College of Liberal Arts

Discordant Voices

By Amina Zarrugh
Posted: Nov. 9 2012

Amina Zarrugh, a sociology graduate student at The University of Texas at Austin, focuses her research on gender, religion and nationalism in Libya. She has family roots in the capital city of Tripoli, Libya, where she frequently visits each summer to observe the atmosphere of politics and social life under the Gaddafi regime and during the revolution.


Tripoli, Libya.Photo courtesy of Amina Zarrugh.

A national survey released by the Pew Research Center last week illustrates increased skepticism among the American public regarding whether the Arab Spring will "benefit" the United States or the Middle East. This uncertainty stems in part from the recent attacks on the U.S. consulate in Benghazi. Discourses have questioned whether the Arab uprisings were really "worth it" given the loss of U.S. lives. Contrast these sentiments with the collective condemnations of the violence by Libyans, with statements like "Islam is not about killing innocent people" and "We demand justice for Stevens" appearing on signs in Benghazi and Tripoli "sympathy protests" following the attack.

The attitudes expressed by Libyan protesters - in the recent attack and arguably since the inception of their revolutionary movement - have been overshadowed by emphases from the media on a series of "-isms" (terrorism, tribalism, and sectarianism). During the protracted conflict, "Lawrence of Arabia" reels were resurrected from their Orientalist graveyards - apparently only superficially buried - and served as the clarifying lens by which to comprehend contemporary politics and identities in North Africa.

These discussions and the requisite fears they produce have usurped any and all conversations about the country. The hubris of questions about "worth" implies that four American deaths are comparable to that of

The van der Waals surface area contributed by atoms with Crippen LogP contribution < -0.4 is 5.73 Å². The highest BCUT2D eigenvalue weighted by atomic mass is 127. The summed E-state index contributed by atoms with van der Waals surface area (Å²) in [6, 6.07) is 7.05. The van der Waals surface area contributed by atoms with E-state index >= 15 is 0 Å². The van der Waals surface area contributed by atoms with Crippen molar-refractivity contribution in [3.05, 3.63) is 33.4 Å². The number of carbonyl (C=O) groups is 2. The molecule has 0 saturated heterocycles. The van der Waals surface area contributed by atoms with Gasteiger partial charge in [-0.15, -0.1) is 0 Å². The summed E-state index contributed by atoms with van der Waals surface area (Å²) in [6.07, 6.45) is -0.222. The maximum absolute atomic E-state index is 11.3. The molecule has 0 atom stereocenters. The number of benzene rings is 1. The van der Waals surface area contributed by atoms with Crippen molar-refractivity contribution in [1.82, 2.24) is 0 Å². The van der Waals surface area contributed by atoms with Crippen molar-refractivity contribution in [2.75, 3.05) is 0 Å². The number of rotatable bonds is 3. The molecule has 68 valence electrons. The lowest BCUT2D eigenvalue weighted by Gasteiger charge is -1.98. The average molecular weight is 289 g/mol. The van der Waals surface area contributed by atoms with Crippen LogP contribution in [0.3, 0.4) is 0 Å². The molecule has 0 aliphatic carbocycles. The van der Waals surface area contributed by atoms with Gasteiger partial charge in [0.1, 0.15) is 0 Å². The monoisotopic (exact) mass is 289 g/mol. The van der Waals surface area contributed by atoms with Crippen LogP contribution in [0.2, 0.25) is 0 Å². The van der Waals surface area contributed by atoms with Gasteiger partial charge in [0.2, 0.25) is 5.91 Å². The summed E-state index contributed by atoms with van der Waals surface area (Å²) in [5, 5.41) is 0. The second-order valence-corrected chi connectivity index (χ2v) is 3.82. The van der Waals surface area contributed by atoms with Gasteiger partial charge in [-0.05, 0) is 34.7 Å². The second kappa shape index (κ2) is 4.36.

Tripoli, Libya. Photo courtesy of Amina Zarrugh.

thousands of Tunisians, Egyptians, Libyans, Bahrainis, Syrians and Yemenis during the course of their respective uprisings. In order to remedy the omissions that have led to such troublesome parallels, we ought to begin by consulting the indigenous perspectives seldom summoned in these pronouncements of "benefits" and "drawbacks."

During my most recent visit in July to my father's hometown of Tripoli, I found wall art and graffiti to be among the forms of communication that can offer us Libyan perspectives. Hardly a patch of wall remains bare as so many are canvas to colorful and vibrant commemorations. The street art is expressive of both the sheer ecstasy of freedom from years of brutal repression and the excessive transaction of blood that accompanied this possibility. Expressions are of longing, love and loss.

One of the most vivid illustrations was that of a large-scale blue and red dove whose shape spelled the word "peace" in English. Yet another featured a faceless individual changing masks from one of green to the restored monarchical green-black-red flag of the revolution. Alongside this face in transition was the statement "Open your eyes. Be free." These messages promote unity, peaceful change and solidarity, which contrast strikingly from preeminent discourses in the United States about Libya and the broader Arab and Muslim worlds.

It is undeniably a time for critical conversations about the "Arab Spring" that not only address terrorism but other issues such as racism and sexism. However, it is also a moment to listen. The sister-in-law of Kais Al-Hilali, an assassinated graffiti artist, said of his death: "Gaddafi killed him twice: the man and his art." In our neglect of their perspectives and vocabularies, Libyans will experience another violence: being silenced.